Quantcast

Salt Lake Tribune to stop printing daily newspaper, ending a 149-year run

SALT LAKE CITY —  After nearly 150 years of printing a daily newspaper, the...
More

    Joe Biden appears to confuse Trump and Bush as he calls the president ‘George’ during virtual rally

    'Four more years of George': Joe Biden appears to confuse Trump and Bush during virtual campaign rally - with Jill Biden reminding him under...

    Hunter Biden’s alleged sex tapes uploaded on Chinese video site linked to Steve Bannon 

    Alleged Hunter Biden sex tapes are uploaded on Chinese video site linked to Steve Bannon Multiple videos and images claiming to show Hunter Biden in...

    Millionaire owner of iconic Strand Book Store in NYC pleads with public for help as revenue drops

    Millionaire owner of iconic Strand Book Store in NYC pleads with public for help as revenue drops 70% during the pandemic - despite receiving...

    Hysterical Cardi B screams at cops to release her ‘unarmed’ husband Offset

    EXCLUSIVE: Hysterical Cardi B screams at cops to release her 'unarmed' husband Offset after he was pulled over and cuffed for 'waving guns at...

    Barrett to senators: Courts ‘should not try’ to make policy

    WASHINGTON (AP) — Supreme Court nominee Amy Coney Barret t will tell senators that courts “should not try” to make policy, leaving those decisions to the political branches of government, according to opening remarks for her confirmation hearing obtained Sunday by The Associated Press.

    The Senate Judiciary Committee hearings, set to begin begin Monday as the coronavirus pandemic sweeps across the country, are taking place three weeks before Election Day and after millions of Americans already have voted. President Donald Trump nominated the federal appeals court judge soon after Justice Ruth Bader Ginsburg died.

    ADVERTISEMENT

    “I have been nominated to fill Justice Ginsburg’s seat, but no one will ever take her place,” Barrett will tell the committee, according to her opening remarks.

    Related stories

    Barrett says she has resolved to maintain the same perspective as her mentor, the late Justice Antonin Scalia, who was “devoted to his family, resolute in his beliefs, and fearless of criticism.”

    She speaks extensively of her family in the statement, and says she will never let the law define her identity or crowd out the rest of her life. She says a similar principle applies to the courts, which are “not designed to solve every problem or right every wrong in our public life.”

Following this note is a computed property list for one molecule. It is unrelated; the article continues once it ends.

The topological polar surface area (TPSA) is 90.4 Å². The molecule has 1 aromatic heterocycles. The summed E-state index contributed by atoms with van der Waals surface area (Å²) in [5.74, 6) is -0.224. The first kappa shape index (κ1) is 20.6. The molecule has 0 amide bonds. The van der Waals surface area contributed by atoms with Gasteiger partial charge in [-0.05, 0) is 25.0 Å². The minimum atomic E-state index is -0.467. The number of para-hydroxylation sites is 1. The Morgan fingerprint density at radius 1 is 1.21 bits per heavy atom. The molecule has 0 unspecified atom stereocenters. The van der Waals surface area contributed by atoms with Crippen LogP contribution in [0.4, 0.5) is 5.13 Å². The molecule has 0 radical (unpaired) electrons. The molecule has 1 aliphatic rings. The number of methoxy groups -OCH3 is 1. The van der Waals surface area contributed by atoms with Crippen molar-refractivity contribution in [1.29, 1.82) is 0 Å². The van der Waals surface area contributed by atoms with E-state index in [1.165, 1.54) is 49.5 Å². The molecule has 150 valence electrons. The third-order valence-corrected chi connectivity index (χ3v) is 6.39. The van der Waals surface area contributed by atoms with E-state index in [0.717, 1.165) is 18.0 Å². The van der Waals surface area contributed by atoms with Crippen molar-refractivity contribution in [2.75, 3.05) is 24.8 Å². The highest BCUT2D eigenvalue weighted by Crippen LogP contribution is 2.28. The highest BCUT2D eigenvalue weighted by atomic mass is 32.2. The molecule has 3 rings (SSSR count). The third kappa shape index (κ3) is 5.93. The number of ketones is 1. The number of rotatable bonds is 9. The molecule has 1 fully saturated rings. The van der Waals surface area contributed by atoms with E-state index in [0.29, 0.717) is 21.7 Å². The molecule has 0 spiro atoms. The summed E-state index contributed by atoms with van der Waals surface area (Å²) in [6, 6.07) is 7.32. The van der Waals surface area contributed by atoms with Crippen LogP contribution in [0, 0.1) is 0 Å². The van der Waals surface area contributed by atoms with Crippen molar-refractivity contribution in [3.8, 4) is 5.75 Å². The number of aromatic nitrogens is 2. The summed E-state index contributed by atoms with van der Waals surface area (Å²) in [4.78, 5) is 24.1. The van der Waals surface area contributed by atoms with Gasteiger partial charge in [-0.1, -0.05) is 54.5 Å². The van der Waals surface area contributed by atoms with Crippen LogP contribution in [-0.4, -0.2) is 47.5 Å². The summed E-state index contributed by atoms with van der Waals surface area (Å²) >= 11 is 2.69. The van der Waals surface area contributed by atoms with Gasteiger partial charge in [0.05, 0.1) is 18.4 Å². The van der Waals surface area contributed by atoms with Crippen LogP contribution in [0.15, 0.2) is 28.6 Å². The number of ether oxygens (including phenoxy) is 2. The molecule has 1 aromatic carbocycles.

“The policy decisions and value judgments of government must be made by the political branches elected by and accountable to the People,” she says. “The public should not expect courts to do so, and courts should not try.”

    Barrett will tell the senators that “courts are not designed to solve every problem or right every wrong in our public life.”

    Republicans who control the Senate are moving at a breakneck pace to put the 48-year-old judge on the Supreme Court before the Nov. 3 election, in time to hear a high-profile challenge to the Affordable Care Act and any election-related challenges that may follow the voting.

    Another reason for moving quickly: It’s unclear whether the election results would make it harder to confirm Barrett before the end of the year if Democrat Joe Biden were to win the White House and Democrats were to gain seats in the Senate.

    The hearing is taking place less than a month after the death of Ginsburg gave Trump the chance to replace the liberal justice and entrench a conservative majority on the nine-member court. Barrett would be Trump’s third Supreme Court justice.

    The country will get an extended look at Barrett over three days, beginning with her opening statement late Monday and hours of questioning Tuesday and Wednesday.

    Democrats have pressed in vain so far to delay the hearings, first because of the proximity to the election and now the virus threat. No Supreme Court justice has ever been confirmed so close to a presidential election.

    ___

    Associated Press writer Matthew Daly contributed to this report.

    LEAVE A REPLY

    Please enter your comment!
    Please enter your name here

    Latest Posts

    Worst place, worst time: Trump faces virus spike in Midwest

    OSHKOSH, Wis. (AP) — Gabe Loiacono is the kind of voter President Donald Trump can ill afford to lose. He lives in a pivotal...

    Barrett sworn in at court as issues important to Trump await

    WASHINGTON (AP) — Amy Coney Barrett was formally sworn in Tuesday as the Supreme Court’s ninth justice, her oath administered by Chief Justice John...

    Wind a risk as California fires keep tens of thousands away

    LOS ANGELES (AP) — Crews tried to beat back two out-of-control wildfires in Southern California on Tuesday that have kept tens of thousands of...

    Pope Francis unmasked: Vatican’s COVID-19 advisors say they’re ‘working on that’

    ROME —  Pope Francis’ decision to forgo wearing a mask has been noticed with...